Letchworth Village 2018
I've been itching for an "adventure" day lately, so last week, despite the cold, we bundled up and headed upstate. We had initially planned on exploring remnants of the Borscht Belt resorts, but realized that the trip would put us over our ZipCar mile limit (ugh) so we decided to check out the abandoned parts of Rockland County Psychiatric. I'd been dreaming about exploring RCP for years, ever since I learned that it had a bowling alley, but unfortunately (for us, at least) the buildings look as if they're in the process of being demolished. They were all circled by construction fences and workers were milling about, proving that when you're dealing with abandoned places, you can never be sure of what you're going to find (or not find).
After it became clear that Rockland County Psych was a bust, we implemented the back-up plan to the back-up plan: Letchworth Village. We'd partially explored Letchworth in July, but there was still so much left to explore. Letchworth's campus once consisted of more than 130 buildings, and although there aren't that many left, it's still full of fascinating, slowly crumbling structures.
Letchworth Village was built as a home for the mentally and physically disabled—you can read more about its sordid history in my first post—and it's been abandoned since 1996. The buildings are covered in graffiti but there is still a surprising amount of stuff left inside—hospital beds, tubs, dental equipment, papers, dishes, cups and chairs (so many chairs!).
This time we explored mostly dormitories—all of which had the same general layout and began to blend together after a while—but my main goal for the day was to find the "morgue." I'd seen photos of it and was upset that we had missed it on our first visit. I didn't have much information on where to find it, but I had read that the hospital building was located north of the boys' dormitories, so I knew we were in the right general vicinity.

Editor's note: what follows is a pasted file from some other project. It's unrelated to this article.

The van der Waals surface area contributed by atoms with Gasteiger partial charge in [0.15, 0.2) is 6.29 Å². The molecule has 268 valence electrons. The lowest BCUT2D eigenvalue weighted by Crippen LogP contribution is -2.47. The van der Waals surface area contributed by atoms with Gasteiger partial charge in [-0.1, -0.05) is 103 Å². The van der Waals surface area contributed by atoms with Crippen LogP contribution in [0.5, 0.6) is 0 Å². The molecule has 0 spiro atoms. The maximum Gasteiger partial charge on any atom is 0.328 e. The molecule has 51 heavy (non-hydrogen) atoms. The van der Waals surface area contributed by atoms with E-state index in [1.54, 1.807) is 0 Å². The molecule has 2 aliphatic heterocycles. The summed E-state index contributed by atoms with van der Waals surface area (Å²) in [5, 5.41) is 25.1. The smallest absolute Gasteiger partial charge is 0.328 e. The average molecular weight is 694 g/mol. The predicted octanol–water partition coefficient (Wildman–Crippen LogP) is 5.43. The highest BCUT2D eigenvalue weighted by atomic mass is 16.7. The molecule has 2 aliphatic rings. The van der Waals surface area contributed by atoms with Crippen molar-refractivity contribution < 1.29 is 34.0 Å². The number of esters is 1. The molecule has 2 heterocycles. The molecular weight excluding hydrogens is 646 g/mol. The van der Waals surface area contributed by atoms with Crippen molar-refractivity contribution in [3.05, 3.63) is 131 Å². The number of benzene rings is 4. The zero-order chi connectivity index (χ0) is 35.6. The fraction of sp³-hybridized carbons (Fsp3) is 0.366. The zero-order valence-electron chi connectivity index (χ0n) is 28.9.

We knew we were close when we entered a large building and saw what appeared to be dental equipment, and soon enough David rounded the corner and said "here's something." I think calling it a morgue may be inaccurate, but these four cold storage slots were obviously for storing bodies. Medical testing took place at Letchworth—willingly or not—and in 1950, the first trial case of the polio vaccine was administered to an 8-year-old patient. Luckily, the patient suffered no side effects and the vaccine was administered to 19 more children, none of which developed complications.
When I got home, I looked up Geraldo's award-winning 1972 documentary, Willowbrook: The Last Great Disgrace, in which Geraldo likens the conditions at Letchworth to the abuse and neglect that he found at the Willowbrook State School in Staten Island. The documentary even includes brief footage of the squalid conditions that he and his camera crew discovered during a surprise visit to Letchworth. It was incredibly sad to watch, and it exacerbated my already complicated feelings about exploring places like this. I find the decay process of buildings to be fascinating and I'm interested in the history and lives contained within the leftovers—but knowing about the horrors that occurred here doesn't make me sad that nature is slowly reclaiming these buildings.